Part of the tragedy of this disease is that even as we come together to help those most in need, the unique nature of COVID-19 is forcing us apart. We all understand the importance of —social distancing— to slow the spread, but we should remember that’s just physical distancing. I encourage you to find ways to safely connect with those in your neighborhood who may require extra help and with groups in your community that are making a difference and support them however you can. And now is the perfect time to reach out to friends and others and just check in.
To our health care providers, first responders and everyone selflessly setting aside their own fears and concerns to help others during this time — thank you hardly seems enough. These people are true heroes. This crisis reinforces how reliant we are on the many essential services we too often take for granted. We are grateful to so many for continuing to show up with focus and commitment.
We will get through this, especially if we are sustained by the examples of those who make us the proudest right now — family, friends, neighbors and colleagues working together — rather than allowing our fears to guide us. No matter how unsettled we may feel, remember we are not alone. There are so many people in this world trying their level best to help others. And I am certain we will get through this — together.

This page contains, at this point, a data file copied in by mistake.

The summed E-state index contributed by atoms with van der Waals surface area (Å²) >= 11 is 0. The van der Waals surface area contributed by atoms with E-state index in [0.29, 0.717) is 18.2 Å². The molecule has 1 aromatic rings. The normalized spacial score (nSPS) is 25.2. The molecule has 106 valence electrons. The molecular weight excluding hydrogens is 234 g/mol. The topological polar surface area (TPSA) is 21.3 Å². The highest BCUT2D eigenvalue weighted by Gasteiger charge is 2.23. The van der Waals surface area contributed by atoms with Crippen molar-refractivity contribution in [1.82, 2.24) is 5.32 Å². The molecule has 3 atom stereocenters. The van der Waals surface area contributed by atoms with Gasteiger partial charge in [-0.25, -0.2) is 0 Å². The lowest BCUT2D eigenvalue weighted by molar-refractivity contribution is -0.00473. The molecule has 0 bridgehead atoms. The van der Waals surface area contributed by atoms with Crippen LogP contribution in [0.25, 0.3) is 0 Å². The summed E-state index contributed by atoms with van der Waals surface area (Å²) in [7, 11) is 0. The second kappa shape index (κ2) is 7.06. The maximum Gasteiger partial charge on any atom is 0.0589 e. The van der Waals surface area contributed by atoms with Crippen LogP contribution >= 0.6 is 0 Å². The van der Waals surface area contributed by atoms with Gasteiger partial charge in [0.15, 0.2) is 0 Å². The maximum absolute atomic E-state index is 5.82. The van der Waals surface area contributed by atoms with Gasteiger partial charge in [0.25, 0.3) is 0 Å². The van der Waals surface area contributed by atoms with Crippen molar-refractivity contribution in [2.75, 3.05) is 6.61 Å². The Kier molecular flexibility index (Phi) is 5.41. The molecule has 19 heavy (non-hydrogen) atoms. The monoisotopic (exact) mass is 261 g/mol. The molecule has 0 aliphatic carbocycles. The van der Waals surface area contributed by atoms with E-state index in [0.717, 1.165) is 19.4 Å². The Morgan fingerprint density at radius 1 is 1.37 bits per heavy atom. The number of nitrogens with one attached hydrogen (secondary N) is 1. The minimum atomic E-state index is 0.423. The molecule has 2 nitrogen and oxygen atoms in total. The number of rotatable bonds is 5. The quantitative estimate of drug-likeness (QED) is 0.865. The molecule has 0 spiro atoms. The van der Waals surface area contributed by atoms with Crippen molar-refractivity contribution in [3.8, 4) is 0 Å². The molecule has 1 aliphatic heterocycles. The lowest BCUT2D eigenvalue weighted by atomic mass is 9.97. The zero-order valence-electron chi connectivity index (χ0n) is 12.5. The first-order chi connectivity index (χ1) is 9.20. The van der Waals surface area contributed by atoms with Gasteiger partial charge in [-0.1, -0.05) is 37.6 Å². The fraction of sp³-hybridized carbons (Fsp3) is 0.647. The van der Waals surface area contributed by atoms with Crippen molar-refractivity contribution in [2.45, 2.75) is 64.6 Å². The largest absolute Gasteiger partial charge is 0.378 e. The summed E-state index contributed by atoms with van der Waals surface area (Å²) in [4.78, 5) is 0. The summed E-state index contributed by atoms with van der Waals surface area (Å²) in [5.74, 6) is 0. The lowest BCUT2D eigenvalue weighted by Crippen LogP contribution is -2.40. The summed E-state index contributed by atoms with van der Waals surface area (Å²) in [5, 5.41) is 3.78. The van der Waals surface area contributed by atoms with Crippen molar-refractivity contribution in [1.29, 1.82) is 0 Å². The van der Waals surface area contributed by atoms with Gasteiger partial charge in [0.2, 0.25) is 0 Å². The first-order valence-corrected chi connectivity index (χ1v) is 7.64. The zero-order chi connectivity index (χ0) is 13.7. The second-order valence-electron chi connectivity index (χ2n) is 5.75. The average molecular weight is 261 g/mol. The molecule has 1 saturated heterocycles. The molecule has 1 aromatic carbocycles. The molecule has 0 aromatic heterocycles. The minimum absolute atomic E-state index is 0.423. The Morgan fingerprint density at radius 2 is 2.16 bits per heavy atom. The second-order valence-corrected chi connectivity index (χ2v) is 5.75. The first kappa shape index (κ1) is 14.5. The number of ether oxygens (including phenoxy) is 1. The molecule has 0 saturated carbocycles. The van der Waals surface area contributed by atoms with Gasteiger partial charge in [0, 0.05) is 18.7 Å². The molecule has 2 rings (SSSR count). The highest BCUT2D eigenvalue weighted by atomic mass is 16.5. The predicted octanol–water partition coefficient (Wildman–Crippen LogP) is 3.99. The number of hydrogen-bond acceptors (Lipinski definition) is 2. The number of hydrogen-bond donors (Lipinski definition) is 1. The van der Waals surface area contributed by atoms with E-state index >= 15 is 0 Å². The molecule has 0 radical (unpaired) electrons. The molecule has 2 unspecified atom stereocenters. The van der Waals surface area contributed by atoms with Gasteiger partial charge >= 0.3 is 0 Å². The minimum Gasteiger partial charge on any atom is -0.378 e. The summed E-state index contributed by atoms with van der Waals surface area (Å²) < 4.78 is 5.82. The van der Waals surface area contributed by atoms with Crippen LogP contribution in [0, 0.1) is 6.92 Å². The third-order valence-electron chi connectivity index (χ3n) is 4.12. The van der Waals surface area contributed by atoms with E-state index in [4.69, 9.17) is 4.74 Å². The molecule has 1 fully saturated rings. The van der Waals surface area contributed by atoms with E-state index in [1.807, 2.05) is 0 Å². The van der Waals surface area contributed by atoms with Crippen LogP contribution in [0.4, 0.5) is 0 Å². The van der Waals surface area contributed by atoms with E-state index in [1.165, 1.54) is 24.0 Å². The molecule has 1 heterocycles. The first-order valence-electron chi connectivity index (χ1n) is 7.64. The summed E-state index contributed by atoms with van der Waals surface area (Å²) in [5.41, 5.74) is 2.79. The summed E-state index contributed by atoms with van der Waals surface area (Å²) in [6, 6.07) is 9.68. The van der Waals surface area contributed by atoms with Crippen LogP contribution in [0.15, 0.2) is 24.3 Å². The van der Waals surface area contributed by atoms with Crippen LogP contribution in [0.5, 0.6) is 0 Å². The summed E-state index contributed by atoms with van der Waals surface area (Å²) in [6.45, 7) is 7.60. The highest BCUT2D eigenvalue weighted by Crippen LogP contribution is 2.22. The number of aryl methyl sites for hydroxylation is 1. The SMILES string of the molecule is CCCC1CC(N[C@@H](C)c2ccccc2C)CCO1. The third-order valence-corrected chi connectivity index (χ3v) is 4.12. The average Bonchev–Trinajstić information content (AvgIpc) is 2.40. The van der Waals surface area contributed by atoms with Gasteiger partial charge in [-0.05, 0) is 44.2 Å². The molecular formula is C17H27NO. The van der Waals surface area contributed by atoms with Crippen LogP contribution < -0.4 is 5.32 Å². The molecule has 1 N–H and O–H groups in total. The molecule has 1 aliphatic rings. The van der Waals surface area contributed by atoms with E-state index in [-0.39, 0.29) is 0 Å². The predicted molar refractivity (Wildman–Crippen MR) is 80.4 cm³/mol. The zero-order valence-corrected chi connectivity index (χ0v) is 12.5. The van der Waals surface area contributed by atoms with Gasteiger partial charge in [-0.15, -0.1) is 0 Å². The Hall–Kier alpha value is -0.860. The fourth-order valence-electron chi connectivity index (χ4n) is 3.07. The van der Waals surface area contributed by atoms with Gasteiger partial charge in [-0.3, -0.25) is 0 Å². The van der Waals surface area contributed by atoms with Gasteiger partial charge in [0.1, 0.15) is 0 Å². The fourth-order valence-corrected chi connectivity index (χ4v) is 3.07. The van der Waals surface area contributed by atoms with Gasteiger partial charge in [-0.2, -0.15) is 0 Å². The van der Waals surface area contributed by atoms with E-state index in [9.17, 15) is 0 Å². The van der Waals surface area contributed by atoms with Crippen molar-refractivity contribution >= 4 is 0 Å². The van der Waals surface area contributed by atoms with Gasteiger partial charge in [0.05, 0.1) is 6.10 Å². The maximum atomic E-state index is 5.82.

In times of crisis, we are defined by how we react. Let’s continue to be defined by compassion.
And to our customers, thank you for putting your trust in The Standard. What we sell is a promise to be there when you need us, and that promise is unwavering.
Be safe and well, and stay connected.
Jared's Story: Time for Family
Age: 36 - Occupation: pediatrician - Married, one child
How the Family Care Benefit provided the ability to care for a loved one
Jared's daughter was born with a heart defect. They visited multiple specialists to diagnose the condition and determine the appropriate treatment. Then his daughter underwent surgeries, hospital stays and months of follow-up appointments. Benefits from Jared’s Platinum Advantage policy helped make up for the income lost when Jared spent time away from work to attend physician appointments and to be with his daughter in the hospital and throughout her extended recovery — providing peace of mind during a trying time.